Giggs’s professional instructor Sarah Ramsden has now been working with players at Manchester United and Manchester City for seven years. She also teaches players from Southampton, Bolton, Burnley, Notts County, Wigan, Derby and Preston. Although professional integrity means Ramsden doesn’t like to discuss her work with individual players, the likes of David Silva, Joe Hart and Rio Ferdinand have all spoken publicly about how she has helped them. Ramsden has noticed a wider acceptance of yoga in professional football.
“The change in the game over the last 10 years to be faster, sharper, more athletic and more gymnastic is what has really driven the change in attitudes to yoga,” explains Ramsden. “Being supple and having good movement patterns helps speed, power, sharpness of movement, efficiency and recovery, and players can see and feel the difference it makes. Of course, when high profile players, like Ryan Giggs, talk about keeping themselves flexible and supple, it makes everyone stop and think.”
The cosmopolitan nature of the Premier League has also helped with the promotion of yoga as a fitness tool for footballers, with snake-hipped Brazilians and nimble Spanish players arriving in England with a deeply ingrained belief in the value of flexibility drills. “Players from these countries tend to have a culture of seeing stretching as just another part of being an athlete,” explains Ramsden. And as the pace and intensity of Premier League football has increased, so too have the demands on the players’ bodies. “I started in football almost ten years ago and caught the tail-end of the period when there were lots of massive central defenders. Now players in all positions tend to be more athletic and more gymnastic.”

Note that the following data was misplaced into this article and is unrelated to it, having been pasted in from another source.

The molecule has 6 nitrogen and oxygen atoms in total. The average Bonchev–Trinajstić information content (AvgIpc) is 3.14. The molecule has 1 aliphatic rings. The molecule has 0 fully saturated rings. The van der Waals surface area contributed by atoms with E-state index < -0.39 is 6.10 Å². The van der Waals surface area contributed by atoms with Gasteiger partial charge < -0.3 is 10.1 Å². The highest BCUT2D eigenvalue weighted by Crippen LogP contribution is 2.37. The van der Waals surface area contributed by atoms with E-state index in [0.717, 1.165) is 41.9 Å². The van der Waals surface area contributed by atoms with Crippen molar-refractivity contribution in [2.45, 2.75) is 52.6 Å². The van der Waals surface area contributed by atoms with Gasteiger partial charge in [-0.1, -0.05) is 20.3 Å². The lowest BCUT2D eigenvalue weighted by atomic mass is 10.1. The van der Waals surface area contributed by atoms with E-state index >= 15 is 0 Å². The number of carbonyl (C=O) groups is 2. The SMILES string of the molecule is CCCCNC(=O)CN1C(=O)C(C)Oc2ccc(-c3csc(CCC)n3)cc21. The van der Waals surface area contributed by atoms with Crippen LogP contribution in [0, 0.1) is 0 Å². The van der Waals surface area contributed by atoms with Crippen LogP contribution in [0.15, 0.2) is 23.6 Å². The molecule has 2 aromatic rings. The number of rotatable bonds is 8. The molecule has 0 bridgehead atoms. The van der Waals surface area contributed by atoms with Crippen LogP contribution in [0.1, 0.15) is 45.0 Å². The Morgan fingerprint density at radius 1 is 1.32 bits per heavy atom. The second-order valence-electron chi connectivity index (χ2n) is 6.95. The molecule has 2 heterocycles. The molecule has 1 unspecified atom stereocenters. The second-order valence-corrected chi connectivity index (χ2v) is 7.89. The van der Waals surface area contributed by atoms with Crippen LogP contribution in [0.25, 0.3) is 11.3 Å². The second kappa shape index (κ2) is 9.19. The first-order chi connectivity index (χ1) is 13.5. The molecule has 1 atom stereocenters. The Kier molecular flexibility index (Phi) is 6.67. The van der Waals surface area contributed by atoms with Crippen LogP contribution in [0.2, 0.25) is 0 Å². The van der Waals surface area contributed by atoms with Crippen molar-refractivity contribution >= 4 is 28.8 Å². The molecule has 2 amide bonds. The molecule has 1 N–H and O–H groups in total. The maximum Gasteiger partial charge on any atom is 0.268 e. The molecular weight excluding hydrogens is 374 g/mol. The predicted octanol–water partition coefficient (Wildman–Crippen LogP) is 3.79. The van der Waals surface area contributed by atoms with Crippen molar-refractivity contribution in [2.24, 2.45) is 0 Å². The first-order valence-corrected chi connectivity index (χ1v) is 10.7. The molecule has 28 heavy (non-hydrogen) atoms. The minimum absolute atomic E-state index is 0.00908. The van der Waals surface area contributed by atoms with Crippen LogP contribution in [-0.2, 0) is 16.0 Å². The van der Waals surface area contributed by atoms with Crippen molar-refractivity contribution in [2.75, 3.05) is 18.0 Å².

Ramsden works with players at Manchester United and Manchester City twice a week – when their packed schedules allow – and picks out exercises for them to work on in their own free time to keep them supple and durable. “Football demands explosive end-range movements combined with the repetitive strains of running and kicking. This means that players lose suppleness and become stiffer over time. Yoga helps re-set muscle length so players stay mobile and supple; it keeps them moving efficiently; and it keeps their bodies able to fully express the talent they have on the pitch. When we talk about a player being ‘athletic’, we are looking at an extraordinary combination of strength, power and flexibility.”
Yoga also keeps players feeling young and ache-free. “In terms of injury prevention, yoga helps slow down the creeping stiffness of age - and that protects your joints. If you are tight through the muscles around the hips – hamstrings, groin, glutes, quads, hip flexors – then you usually develop a pattern of excess movement and compression in the lower spine which results in back problems. With a football player this is hugely exacerbated by the running and sprinting they do. So, again, yoga can help free the hips and reduce back issues.”